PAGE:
TORONTO (.) – The season’s first major wildfire continued to burn across Western Canada as firefighters tamed the fast spreading blaze while authorities evacuated a town in British Columbia and advised residents of an oil hub in Alberta to prepare to leave.Alberta said the wildfire was extreme and out of control, located 16 km (9.94 miles) southwest of Fort McMurray and spread across 1,992 hectares (4922.34 acres) of land, nearly double what was reported earlier. In British Columbia, thousands of residents in Northern Rockies Regional Municipality and Fort Nelson First Nations were asked to evacuate as the blaze spread in size to 1,696 hectares. Northern Rockies Regional Municipality Mayor Rob Fraser in a television interview said most of the 3,500 residents in and around Fort Nelson had been evacuated. Fraser said the fire was started by a tree blown down by strong winds falling onto a power line.Five crews of wildland firefighters, nine helicopters and airtankers worked on the fire on Saturday with cooler temperatures in the evening expected to slow wildfire behavior, said Alberta authorities.Operations continued on Saturday night with night vision helicopters and heavy equipment.Evacuation alerts were in place for Fort McMurray, Saprae Creek Estates and expanded to Gregoire Lake Estates and Rickards Landing Industrial Park late Saturday.Although there is no immediate risk to these communities, the alert ensures residents are prepared to evacuate if conditions change.Smoke in Fort McMurray on Saturday was coming from fires in northern British Columbia, Alberta said.3rd party Ad. Not an offer or recommendation . See disclosure here or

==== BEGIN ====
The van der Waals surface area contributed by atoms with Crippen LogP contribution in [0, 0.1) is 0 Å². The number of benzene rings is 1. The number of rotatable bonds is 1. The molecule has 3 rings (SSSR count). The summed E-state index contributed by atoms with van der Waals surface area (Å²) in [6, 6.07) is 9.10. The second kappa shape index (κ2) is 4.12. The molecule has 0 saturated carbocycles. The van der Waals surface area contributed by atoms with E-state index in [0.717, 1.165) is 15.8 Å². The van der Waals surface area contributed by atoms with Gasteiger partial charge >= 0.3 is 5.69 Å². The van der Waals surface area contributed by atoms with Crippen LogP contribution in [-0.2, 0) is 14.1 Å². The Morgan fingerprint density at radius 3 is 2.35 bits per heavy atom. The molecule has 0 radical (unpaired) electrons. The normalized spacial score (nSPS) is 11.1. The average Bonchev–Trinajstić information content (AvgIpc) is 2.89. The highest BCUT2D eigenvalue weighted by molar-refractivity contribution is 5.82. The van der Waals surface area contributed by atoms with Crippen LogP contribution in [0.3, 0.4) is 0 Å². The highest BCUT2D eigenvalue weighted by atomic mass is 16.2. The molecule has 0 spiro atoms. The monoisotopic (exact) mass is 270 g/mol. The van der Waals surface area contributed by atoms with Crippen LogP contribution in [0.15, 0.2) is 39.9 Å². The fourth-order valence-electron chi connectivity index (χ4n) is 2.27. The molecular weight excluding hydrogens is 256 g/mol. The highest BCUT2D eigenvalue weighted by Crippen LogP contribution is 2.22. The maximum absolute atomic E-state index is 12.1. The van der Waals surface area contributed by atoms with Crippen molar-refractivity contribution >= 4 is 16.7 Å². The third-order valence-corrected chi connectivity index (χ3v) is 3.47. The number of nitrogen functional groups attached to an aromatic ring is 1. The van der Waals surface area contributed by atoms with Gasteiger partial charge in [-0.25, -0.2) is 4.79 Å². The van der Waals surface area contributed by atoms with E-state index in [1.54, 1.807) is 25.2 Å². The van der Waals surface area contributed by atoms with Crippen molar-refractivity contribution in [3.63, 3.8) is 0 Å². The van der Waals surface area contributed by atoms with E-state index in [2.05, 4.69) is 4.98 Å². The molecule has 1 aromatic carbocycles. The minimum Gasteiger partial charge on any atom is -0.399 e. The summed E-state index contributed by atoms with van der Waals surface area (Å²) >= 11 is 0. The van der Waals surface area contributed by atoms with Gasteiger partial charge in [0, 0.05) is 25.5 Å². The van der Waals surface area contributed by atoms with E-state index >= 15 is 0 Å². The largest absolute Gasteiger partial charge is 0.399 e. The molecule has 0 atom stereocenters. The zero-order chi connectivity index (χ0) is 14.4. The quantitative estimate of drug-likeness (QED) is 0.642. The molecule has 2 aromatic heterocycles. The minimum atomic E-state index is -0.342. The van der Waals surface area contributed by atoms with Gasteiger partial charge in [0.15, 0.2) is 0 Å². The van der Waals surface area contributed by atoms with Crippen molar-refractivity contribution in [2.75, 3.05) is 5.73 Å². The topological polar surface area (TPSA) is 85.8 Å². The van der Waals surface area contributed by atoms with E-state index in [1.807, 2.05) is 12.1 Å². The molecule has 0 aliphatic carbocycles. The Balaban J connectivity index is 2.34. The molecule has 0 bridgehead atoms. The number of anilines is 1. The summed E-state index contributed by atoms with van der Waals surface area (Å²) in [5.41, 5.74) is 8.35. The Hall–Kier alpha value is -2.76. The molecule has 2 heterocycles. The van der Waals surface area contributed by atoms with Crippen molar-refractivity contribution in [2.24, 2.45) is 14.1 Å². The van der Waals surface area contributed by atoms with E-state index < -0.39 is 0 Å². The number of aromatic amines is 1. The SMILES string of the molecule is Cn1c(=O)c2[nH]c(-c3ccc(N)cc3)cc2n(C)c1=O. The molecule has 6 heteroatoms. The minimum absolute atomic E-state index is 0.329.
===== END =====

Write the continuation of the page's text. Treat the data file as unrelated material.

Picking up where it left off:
remove ads
.Environment Canada issued a special air quality statement that extends from British Columbia to Ontario on Sunday.The federal government has warned Canada faces another “catastrophic” wildfire season as it forecast higher-than-normal spring and summer temperatures across much of the country, boosted by El Nino weather conditions.Canada experienced one of its warmest winters with low to non-existent snow in many areas, raising fears ahead of a hot summer triggering blazes in forests and wildland amid an ongoing drought.In 2016, more than 80,000 people evacuated from Fort McMurray as a fire torched thousands of homes and buildings.